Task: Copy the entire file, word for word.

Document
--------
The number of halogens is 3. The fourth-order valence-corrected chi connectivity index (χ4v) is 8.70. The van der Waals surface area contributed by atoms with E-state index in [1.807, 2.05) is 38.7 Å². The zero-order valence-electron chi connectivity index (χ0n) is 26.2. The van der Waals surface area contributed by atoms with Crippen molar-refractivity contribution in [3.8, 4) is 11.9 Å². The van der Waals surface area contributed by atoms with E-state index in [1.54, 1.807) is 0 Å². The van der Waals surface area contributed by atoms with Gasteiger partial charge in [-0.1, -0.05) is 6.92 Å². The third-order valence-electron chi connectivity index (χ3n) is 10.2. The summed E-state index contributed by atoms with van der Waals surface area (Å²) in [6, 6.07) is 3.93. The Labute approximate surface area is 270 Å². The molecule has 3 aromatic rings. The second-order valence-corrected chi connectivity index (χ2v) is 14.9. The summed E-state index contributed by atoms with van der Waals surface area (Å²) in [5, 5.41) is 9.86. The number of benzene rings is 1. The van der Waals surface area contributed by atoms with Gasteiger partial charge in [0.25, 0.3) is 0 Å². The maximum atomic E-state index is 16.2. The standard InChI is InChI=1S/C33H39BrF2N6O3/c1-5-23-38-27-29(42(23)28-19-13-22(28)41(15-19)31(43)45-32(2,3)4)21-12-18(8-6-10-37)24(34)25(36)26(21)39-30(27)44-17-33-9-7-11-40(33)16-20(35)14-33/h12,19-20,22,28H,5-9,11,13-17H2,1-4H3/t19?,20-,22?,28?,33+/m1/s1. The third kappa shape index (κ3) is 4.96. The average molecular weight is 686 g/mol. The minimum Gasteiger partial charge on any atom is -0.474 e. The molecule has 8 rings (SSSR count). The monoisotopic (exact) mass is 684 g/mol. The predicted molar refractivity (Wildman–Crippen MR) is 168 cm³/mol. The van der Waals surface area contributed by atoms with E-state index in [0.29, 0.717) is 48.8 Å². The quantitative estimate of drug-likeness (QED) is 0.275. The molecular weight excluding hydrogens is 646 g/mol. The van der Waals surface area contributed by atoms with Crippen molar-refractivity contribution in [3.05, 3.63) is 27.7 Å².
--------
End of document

The number of halogens is 3. The fourth-order valence-corrected chi connectivity index (χ4v) is 8.70. The van der Waals surface area contributed by atoms with E-state index in [1.807, 2.05) is 38.7 Å². The zero-order valence-electron chi connectivity index (χ0n) is 26.2. The van der Waals surface area contributed by atoms with Crippen molar-refractivity contribution in [3.8, 4) is 11.9 Å². The van der Waals surface area contributed by atoms with E-state index in [1.54, 1.807) is 0 Å². The van der Waals surface area contributed by atoms with Gasteiger partial charge in [-0.1, -0.05) is 6.92 Å². The third-order valence-electron chi connectivity index (χ3n) is 10.2. The summed E-state index contributed by atoms with van der Waals surface area (Å²) in [6, 6.07) is 3.93. The Labute approximate surface area is 270 Å². The molecule has 3 aromatic rings. The second-order valence-corrected chi connectivity index (χ2v) is 14.9. The summed E-state index contributed by atoms with van der Waals surface area (Å²) in [5, 5.41) is 9.86. The number of benzene rings is 1. The van der Waals surface area contributed by atoms with Gasteiger partial charge in [0.25, 0.3) is 0 Å². The maximum atomic E-state index is 16.2. The standard InChI is InChI=1S/C33H39BrF2N6O3/c1-5-23-38-27-29(42(23)28-19-13-22(28)41(15-19)31(43)45-32(2,3)4)21-12-18(8-6-10-37)24(34)25(36)26(21)39-30(27)44-17-33-9-7-11-40(33)16-20(35)14-33/h12,19-20,22,28H,5-9,11,13-17H2,1-4H3/t19?,20-,22?,28?,33+/m1/s1. The third kappa shape index (κ3) is 4.96. The average molecular weight is 686 g/mol. The minimum Gasteiger partial charge on any atom is -0.474 e. The molecule has 8 rings (SSSR count). The monoisotopic (exact) mass is 684 g/mol. The predicted molar refractivity (Wildman–Crippen MR) is 168 cm³/mol. The van der Waals surface area contributed by atoms with E-state index in [0.29, 0.717) is 48.8 Å². The quantitative estimate of drug-likeness (QED) is 0.275. The molecular weight excluding hydrogens is 646 g/mol. The van der Waals surface area contributed by atoms with Crippen molar-refractivity contribution in [3.05, 3.63) is 27.7 Å².